‘Persecution leads to revival.’ It’s a phrase you might have heard before from other Christians, but we need to be careful when making simple statements like that. In the past we see some amazing examples of revival emerging where persecution took place. In North Korea (1907) and China (1980s onwards) there are definite movements where God opened many peoples eyes. But revival is by no means an automatic result of persecution. Islam has since swamped North Africa, the very place where Tertullian once said ‘The blood of the martyrs is the seed of the Church.’ It might be more accurate to say ‘Revival leads to persecution’.
Revival comes as God brings it, and we see through history when it does come that people are renewed in faith and become passionate about mission as a result.
Revival is not something we can conjure up by getting the right Church programme in place, or reading the right book or belonging to a particular Church. Revival comes as God brings it, and we see through history when it does come that people are renewed in faith and become passionate about mission as a result.
While we should be cautious about the link between persecution and revival, what we do know is that there is a very strong link between prayer and revival.
In Ephesians Paul writes to persecuted believers about what the revived life looks like. Revival is where people realise they are lavished by God’s grace (1:7-8) and are longing for God’s glory (1:11-12). Paul wants the Christians there to experience the fruits of a revived life and so in Ephesians 3:12-21 he prays four things into their lives, he asks that they will be:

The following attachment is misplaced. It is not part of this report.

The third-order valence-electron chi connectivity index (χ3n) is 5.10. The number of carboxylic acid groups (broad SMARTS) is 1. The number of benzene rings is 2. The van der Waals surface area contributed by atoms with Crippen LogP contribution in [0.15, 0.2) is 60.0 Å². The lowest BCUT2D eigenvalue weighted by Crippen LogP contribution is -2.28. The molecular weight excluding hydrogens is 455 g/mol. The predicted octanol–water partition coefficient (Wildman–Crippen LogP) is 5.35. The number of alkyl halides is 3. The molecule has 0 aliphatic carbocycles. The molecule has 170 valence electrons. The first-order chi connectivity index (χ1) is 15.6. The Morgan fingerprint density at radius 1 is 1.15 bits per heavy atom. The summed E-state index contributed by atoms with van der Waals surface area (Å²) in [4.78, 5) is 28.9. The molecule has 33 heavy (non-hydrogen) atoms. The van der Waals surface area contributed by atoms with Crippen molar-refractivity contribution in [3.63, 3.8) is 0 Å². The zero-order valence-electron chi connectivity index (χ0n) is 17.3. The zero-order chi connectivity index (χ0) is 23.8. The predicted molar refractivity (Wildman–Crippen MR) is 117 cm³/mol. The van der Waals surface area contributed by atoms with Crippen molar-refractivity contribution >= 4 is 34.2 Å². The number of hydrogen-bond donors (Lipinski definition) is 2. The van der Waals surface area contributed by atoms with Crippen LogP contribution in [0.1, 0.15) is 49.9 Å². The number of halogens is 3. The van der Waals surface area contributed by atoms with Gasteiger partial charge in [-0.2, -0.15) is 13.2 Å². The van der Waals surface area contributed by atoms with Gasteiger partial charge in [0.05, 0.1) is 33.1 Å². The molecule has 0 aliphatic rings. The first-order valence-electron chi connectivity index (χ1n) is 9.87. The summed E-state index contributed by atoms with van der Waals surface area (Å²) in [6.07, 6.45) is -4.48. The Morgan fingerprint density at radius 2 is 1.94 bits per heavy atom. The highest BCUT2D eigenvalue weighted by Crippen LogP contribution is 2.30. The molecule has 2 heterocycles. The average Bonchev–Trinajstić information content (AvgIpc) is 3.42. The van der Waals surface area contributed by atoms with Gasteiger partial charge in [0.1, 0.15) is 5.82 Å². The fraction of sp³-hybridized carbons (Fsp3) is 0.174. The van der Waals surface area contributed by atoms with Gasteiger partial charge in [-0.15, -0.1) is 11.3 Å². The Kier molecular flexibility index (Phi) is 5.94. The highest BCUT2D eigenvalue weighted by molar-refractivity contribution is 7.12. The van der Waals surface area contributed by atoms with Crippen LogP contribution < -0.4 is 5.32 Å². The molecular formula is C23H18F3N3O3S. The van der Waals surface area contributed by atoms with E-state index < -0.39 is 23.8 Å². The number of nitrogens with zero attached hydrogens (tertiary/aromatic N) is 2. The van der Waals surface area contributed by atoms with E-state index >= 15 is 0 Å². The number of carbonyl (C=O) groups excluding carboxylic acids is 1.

The word used for ‘dwell’ highlights God being ‘a resident’ rather than ‘a lodger’, a permanent indwelling that leads to a life of perseverance under pressure. So living with perseverance is really about living out of God’s power with a resolve that keeps us going in the face of pain, pressure and persecution.
Paul wants these Christians to both know God’s love and show God’s love. A deep reassurance of God’s love releases us from insecurity and helps us to relate to others with compassion and care – rather than be caught up with conflict, anger, suspicion, antagonism, bitterness and unforgiveness.
Persecution may not necessarily lead to numerical growth but when we hear stories from the persecuted church we often see that it leads to spiritual growth. In Ephesians ‘fullness’ is about growth – so individual Christians are to grow into God’s fullness (5:18) and the Church which is described as the fullness of Christ (1:23) is also to grow up until it reaches fullness (4:13-16).
While avoiding turning persecuted believers into saints we have much to glean from their faith, their prayer and their attempts to rely on God rather than on themselves – this is what living in God’s fullness is about.
These words are a prayer for revival in the Church, but part of the answer to this specific prayer is a growing prayerfulness among God’s people. Prayer seeks God’s glory to come in a fresh way and if we want to catch every prompting of God’s Spirit then the best thing we can do is to prayerfully ask for his glory to be revealed.
If you’re looking for revival in your own life, in your church, town or school we know there is no simple formula, but we can say that praying through these four areas is definitely a good place to start. And whilst there isn’t always a natural line from persecution to revival, we do know that those that persevere and keep going with God when all around is falling tend to shine His love brightest. So, if you want to see God move how about trying to pray through these four areas and see where it takes you!
We support people who are beaten, tortured,
imprisoned, falsely accused, and hated simply for following Jesus.